Monday, December 09, 2002

pandit treasure ...

The problem with a movie that bites the box office dust is the loss of a potentially promising soundtrack ... Thanks to Aditya for drawing my attention to one such soundtrack: Jatin Lalit's efforts for Sangharsh, the Tanuja Chandra-helmed disastrous desi version of The Silence of the Lambs (yes, murder with hams and songs). This is a curious soundtrack. Sonu Nigam sounds more like Mohd. Rafi (which is who he sounds like to begin with) here than in any other album: check out mujhe raat din bas (which incidentally sounds like an old Rafi song (zamaane ne maare from JL-favourite RDB's soundtrack for Bahaaron ke Sapne and mujhe dekhakar aapka muskuraana from Ek Musafir Ek Hasina) and also includes a sample motif from Paul Anka's Bring the wine, which JL first used in jaana suno for Khamoshi - the musical. The first song on the album, dil ka qarar is JL's take on the Nadeem-Shravan style of music (which apes a mix of the SJ/LP styles of music), except the dholak rhythms are better (even more RDB-like, especially a little variation that harks back to machal machal jaata hai dil). Then there's the wonderful yet neglected naraaz savera (plug: the Firodiya Karandak entry for 2002 from my undergrad alma mater COEP included this song in their playlist). Just as Vishal's undoing has been a Lata (read: a lotta) Mangeshkar, JL's undoing is twin: Goan yoddler Remo Fernandes and Dharaavi Diva Jaspinder Nirula. In other words, skip/erase manzil na ho koi whose only saving grace comes from some catchy interlude riffs (and a coda that quotes liberally from the extended opening of the R D Burman classic Piya tu ab to aaja). There are also signs of the Pandit mafia here, what with another sister (Shraddha Pandit) popping up.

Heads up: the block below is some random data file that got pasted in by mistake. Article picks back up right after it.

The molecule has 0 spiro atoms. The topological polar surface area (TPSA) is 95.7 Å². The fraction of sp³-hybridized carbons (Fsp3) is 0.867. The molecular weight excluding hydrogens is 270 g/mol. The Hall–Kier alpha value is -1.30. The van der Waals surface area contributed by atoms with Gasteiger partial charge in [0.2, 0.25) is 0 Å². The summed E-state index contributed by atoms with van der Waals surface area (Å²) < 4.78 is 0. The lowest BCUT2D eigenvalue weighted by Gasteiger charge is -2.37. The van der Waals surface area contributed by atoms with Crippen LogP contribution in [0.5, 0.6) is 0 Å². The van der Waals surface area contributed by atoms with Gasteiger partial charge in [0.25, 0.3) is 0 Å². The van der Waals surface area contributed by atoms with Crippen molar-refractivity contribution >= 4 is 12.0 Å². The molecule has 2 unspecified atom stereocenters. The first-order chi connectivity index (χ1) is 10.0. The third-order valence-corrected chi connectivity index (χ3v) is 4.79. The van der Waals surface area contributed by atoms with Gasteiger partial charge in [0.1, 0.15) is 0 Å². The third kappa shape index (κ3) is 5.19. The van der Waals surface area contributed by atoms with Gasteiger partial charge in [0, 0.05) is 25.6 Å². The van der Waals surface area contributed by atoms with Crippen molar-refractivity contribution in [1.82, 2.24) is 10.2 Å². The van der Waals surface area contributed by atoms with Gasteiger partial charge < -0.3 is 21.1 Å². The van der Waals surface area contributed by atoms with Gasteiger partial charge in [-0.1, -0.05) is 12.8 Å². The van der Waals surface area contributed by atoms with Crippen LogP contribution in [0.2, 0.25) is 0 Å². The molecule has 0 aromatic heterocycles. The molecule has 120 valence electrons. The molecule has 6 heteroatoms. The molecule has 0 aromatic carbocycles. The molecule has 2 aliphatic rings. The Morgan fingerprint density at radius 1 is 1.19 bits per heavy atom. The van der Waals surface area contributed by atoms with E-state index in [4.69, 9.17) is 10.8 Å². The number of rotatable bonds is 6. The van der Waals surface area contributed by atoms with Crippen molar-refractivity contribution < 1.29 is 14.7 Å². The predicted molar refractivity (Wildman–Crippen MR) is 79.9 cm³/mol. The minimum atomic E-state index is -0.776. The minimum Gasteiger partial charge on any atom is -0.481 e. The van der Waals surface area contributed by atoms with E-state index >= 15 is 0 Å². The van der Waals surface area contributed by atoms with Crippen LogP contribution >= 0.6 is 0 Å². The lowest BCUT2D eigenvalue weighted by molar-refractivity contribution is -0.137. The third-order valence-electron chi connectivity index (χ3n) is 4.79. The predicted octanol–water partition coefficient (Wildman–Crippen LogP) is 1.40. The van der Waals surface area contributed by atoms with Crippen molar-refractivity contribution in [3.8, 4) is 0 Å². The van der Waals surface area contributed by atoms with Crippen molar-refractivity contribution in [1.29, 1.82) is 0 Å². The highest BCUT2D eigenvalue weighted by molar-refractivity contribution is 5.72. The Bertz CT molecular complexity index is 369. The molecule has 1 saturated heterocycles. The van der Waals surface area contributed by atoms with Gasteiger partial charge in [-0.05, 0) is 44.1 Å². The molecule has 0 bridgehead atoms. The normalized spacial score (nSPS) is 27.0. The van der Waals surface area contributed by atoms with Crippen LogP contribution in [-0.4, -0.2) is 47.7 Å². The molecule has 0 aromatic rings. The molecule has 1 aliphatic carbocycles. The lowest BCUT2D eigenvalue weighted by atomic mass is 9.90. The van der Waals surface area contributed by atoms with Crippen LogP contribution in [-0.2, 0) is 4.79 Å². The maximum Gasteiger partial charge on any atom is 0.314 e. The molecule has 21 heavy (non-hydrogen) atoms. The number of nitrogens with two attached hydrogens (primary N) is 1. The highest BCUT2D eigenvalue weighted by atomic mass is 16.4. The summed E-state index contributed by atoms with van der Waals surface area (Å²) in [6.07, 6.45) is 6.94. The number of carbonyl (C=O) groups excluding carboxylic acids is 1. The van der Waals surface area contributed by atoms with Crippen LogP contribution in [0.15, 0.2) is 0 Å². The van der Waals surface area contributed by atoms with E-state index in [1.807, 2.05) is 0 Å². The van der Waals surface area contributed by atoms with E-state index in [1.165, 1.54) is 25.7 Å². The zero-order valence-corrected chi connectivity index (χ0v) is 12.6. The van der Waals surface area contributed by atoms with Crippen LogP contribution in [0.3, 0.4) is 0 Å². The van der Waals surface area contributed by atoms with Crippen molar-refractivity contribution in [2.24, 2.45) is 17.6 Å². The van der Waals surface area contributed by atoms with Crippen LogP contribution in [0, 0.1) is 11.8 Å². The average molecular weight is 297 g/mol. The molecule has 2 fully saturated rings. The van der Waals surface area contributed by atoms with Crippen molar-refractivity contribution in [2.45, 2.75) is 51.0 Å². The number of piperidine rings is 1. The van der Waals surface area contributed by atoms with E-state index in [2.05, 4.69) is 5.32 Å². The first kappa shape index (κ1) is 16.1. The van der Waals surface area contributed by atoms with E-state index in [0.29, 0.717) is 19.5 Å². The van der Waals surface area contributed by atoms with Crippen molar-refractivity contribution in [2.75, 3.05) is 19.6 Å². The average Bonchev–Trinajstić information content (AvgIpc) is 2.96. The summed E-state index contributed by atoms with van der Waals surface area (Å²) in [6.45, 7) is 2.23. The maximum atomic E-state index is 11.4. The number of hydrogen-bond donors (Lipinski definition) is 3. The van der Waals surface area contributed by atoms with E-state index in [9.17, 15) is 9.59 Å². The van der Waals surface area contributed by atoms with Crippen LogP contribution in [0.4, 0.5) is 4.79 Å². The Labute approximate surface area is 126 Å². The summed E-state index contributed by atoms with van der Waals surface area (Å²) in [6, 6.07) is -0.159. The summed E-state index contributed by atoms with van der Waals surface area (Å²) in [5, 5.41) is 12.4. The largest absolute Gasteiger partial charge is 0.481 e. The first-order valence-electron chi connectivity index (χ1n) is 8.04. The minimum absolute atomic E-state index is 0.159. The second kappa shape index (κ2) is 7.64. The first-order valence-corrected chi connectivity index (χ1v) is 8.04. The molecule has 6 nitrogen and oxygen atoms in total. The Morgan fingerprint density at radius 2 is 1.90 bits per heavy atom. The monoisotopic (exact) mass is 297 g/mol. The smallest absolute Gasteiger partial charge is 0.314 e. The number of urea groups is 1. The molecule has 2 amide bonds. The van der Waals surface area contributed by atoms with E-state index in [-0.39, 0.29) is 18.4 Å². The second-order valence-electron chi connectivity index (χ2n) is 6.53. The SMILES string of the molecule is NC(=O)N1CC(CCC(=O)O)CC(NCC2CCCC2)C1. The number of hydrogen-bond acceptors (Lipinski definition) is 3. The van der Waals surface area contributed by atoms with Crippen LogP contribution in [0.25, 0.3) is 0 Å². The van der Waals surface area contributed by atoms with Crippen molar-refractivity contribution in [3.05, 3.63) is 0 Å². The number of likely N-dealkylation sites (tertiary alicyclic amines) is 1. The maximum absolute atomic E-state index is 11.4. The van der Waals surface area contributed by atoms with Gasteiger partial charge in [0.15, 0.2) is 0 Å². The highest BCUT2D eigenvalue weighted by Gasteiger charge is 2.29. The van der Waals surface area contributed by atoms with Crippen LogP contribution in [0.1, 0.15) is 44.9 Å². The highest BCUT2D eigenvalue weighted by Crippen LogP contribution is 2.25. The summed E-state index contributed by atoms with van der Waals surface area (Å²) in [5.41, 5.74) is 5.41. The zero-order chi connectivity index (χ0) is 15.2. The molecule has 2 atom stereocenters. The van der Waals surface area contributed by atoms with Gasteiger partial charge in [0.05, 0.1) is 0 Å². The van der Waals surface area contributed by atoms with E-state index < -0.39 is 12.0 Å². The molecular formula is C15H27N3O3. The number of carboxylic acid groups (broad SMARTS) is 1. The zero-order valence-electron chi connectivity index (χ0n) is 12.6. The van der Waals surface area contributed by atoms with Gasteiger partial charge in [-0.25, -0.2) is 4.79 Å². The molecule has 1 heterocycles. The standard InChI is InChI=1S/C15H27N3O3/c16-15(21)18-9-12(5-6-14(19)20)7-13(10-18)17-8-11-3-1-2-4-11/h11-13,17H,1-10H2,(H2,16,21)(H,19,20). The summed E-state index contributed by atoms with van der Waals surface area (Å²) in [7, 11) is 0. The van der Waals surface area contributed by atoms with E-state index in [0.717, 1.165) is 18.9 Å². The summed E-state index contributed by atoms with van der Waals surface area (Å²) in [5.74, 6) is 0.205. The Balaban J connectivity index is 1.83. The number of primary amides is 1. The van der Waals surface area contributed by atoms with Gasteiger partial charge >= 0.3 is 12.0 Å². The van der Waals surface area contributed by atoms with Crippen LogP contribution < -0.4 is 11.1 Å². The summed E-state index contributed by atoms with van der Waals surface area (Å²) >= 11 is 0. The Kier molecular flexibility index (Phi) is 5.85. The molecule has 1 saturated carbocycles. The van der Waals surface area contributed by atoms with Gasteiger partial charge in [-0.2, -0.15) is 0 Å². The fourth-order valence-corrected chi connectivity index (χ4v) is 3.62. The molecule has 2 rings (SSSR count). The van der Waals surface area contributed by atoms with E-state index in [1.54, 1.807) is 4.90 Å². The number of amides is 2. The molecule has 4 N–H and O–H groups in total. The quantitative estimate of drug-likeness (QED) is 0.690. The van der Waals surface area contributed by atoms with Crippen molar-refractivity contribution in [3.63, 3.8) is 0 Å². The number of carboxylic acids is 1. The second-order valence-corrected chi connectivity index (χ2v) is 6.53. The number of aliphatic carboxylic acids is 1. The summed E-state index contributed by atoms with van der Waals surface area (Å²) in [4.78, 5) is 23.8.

If there's just one song you must listen to, choose Sanu's naraaz savera with rather competent lyrics from Sameer.

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